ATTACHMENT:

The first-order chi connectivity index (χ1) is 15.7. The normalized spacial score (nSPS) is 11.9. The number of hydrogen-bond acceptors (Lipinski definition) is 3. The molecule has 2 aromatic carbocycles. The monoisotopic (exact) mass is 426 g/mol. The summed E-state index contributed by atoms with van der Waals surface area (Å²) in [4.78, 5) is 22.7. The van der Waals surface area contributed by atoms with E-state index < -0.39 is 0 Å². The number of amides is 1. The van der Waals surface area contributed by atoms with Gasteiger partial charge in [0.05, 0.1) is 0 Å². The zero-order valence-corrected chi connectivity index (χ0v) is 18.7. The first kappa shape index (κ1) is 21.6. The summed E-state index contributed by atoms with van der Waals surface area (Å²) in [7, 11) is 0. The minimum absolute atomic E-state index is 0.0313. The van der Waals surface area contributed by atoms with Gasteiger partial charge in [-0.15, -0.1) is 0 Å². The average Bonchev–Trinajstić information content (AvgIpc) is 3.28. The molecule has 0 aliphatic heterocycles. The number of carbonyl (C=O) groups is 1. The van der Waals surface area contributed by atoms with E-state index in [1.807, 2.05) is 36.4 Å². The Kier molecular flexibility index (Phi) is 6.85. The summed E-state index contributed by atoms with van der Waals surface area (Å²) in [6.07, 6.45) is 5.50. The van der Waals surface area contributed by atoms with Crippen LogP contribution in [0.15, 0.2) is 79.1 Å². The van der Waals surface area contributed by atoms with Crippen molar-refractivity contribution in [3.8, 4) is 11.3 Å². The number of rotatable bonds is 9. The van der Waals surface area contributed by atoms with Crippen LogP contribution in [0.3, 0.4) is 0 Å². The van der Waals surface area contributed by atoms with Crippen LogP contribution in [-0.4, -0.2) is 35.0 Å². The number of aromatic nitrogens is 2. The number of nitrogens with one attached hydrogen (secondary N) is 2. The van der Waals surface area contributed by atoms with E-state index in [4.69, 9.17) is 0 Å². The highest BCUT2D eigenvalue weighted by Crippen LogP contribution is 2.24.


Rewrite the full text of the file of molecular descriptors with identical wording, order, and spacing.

The first-order chi connectivity index (χ1) is 15.7. The normalized spacial score (nSPS) is 11.9. The number of hydrogen-bond acceptors (Lipinski definition) is 3. The molecule has 2 aromatic carbocycles. The monoisotopic (exact) mass is 426 g/mol. The summed E-state index contributed by atoms with van der Waals surface area (Å²) in [4.78, 5) is 22.7. The van der Waals surface area contributed by atoms with E-state index < -0.39 is 0 Å². The number of amides is 1. The van der Waals surface area contributed by atoms with Gasteiger partial charge in [0.05, 0.1) is 0 Å². The zero-order valence-corrected chi connectivity index (χ0v) is 18.7. The first kappa shape index (κ1) is 21.6. The summed E-state index contributed by atoms with van der Waals surface area (Å²) in [7, 11) is 0. The minimum absolute atomic E-state index is 0.0313. The van der Waals surface area contributed by atoms with Gasteiger partial charge in [-0.15, -0.1) is 0 Å². The average Bonchev–Trinajstić information content (AvgIpc) is 3.28. The molecule has 0 aliphatic heterocycles. The number of carbonyl (C=O) groups is 1. The van der Waals surface area contributed by atoms with E-state index in [1.807, 2.05) is 36.4 Å². The Kier molecular flexibility index (Phi) is 6.85. The summed E-state index contributed by atoms with van der Waals surface area (Å²) in [6.07, 6.45) is 5.50. The van der Waals surface area contributed by atoms with Crippen LogP contribution in [0.15, 0.2) is 79.1 Å². The van der Waals surface area contributed by atoms with Crippen molar-refractivity contribution in [3.8, 4) is 11.3 Å². The number of rotatable bonds is 9. The van der Waals surface area contributed by atoms with Crippen LogP contribution in [0.3, 0.4) is 0 Å². The van der Waals surface area contributed by atoms with Crippen LogP contribution in [-0.4, -0.2) is 35.0 Å². The number of aromatic nitrogens is 2. The number of nitrogens with one attached hydrogen (secondary N) is 2. The van der Waals surface area contributed by atoms with E-state index in [4.69, 9.17) is 0 Å². The highest BCUT2D eigenvalue weighted by Crippen LogP contribution is 2.24.